Changes will depress all workers' wages, union boss says
Accelerated approvals for temporary foreign workers and provisions that allow employers to pay them up to 15 per cent less than Albertans will depress wages for oilsands workers, says the province's labour federation.
Gil McGowan, president of the Alberta Federation of Labour, presented a torn-up paycheque to staff at federal Immigration Minister Jason Kenney's office in Calgary Friday to protest changes he says will rip off an estimated 100,000 workers building and operating heavy oil facilities.
"Construction companies have convinced the Harper government that costs are out of control and that desperate measures are need," said McGowan, "but these changes will just make it tougher for ordinary people to get their fair share of the resource pie."
But the head of the association that represents non-union construction firms said the federal initiative is essential to shortening the nine-month wait his members currently face in getting approvals for foreign workers to fill vacant positions.
Steven Kushner, president of the Merit Contractors Association, said paying foreign workers less is fair given they often don't have the experience of Alberta tradesmen and because companies often spend over $10,000 in finder's fees and other expenses to get them into the country.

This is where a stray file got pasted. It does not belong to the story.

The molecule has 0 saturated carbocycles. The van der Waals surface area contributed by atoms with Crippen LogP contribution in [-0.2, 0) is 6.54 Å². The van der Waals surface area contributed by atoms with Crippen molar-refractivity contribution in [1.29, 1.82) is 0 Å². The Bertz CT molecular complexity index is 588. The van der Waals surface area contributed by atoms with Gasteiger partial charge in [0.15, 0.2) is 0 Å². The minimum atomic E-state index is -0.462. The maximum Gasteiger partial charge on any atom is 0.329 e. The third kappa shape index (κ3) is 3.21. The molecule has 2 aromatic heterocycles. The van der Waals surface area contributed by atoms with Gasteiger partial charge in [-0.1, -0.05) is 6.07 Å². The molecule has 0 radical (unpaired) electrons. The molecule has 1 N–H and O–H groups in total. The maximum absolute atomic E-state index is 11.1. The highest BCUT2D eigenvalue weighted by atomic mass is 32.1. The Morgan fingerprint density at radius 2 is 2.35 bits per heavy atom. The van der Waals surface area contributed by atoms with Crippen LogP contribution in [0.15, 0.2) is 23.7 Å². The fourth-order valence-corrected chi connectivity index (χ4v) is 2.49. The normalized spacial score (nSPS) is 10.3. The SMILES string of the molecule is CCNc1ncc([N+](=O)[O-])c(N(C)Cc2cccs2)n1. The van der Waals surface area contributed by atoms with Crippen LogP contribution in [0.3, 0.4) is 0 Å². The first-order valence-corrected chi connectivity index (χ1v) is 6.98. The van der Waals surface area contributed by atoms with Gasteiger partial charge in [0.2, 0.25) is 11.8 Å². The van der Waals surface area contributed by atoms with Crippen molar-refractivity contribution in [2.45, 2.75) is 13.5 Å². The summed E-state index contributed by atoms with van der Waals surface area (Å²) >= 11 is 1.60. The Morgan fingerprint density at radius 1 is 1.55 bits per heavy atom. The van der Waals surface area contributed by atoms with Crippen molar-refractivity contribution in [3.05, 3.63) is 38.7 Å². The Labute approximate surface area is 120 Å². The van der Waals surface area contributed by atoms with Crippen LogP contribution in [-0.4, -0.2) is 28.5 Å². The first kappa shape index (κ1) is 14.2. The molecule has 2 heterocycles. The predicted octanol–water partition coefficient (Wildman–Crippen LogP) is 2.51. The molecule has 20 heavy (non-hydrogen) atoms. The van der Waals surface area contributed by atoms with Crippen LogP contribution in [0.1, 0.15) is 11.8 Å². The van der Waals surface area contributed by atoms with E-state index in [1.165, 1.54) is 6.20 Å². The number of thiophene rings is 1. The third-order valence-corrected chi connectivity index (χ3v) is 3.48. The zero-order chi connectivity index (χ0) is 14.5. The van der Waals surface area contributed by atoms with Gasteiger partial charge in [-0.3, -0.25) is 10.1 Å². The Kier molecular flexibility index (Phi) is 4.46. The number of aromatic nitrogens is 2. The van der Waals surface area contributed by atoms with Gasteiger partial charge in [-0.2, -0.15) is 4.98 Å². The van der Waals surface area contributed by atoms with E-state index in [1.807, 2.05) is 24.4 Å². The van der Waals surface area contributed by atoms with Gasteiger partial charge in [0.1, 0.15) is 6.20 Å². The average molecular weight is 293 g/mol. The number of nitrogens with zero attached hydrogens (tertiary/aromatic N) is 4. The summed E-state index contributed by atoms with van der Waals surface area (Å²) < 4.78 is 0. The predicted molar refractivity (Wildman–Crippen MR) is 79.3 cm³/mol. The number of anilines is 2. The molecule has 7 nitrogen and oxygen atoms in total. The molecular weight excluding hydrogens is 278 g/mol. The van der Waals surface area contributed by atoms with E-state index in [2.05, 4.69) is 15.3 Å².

"We will still be looking to fill those jobs first with Canadians rather than undergoing the cost and delay of getting in a foreign worker," Kushner said.
Under the new rules for the Temporary Foreign Workers Program, employers of construction trades with a clean record can get approval to hire offshore within 10 days.
Where in the past foreign workers had to be paid the average wage for that occupation in the region, they can now be offered 15 per cent less, provided there are Canadians on the payroll who are working for the same rate.
Daniel Maher, an electrician and new father who has worked much of his 15-year career in the oilsands, is worried the new measures will lower wages and impact his ability to provide for his family.
"There's honestly a shortage of trades," said Maher, "but if they're going to bring people in, they should be paid the same."
Edmonton Journal, Sat Jun 9 2012
Byline: Matt McClure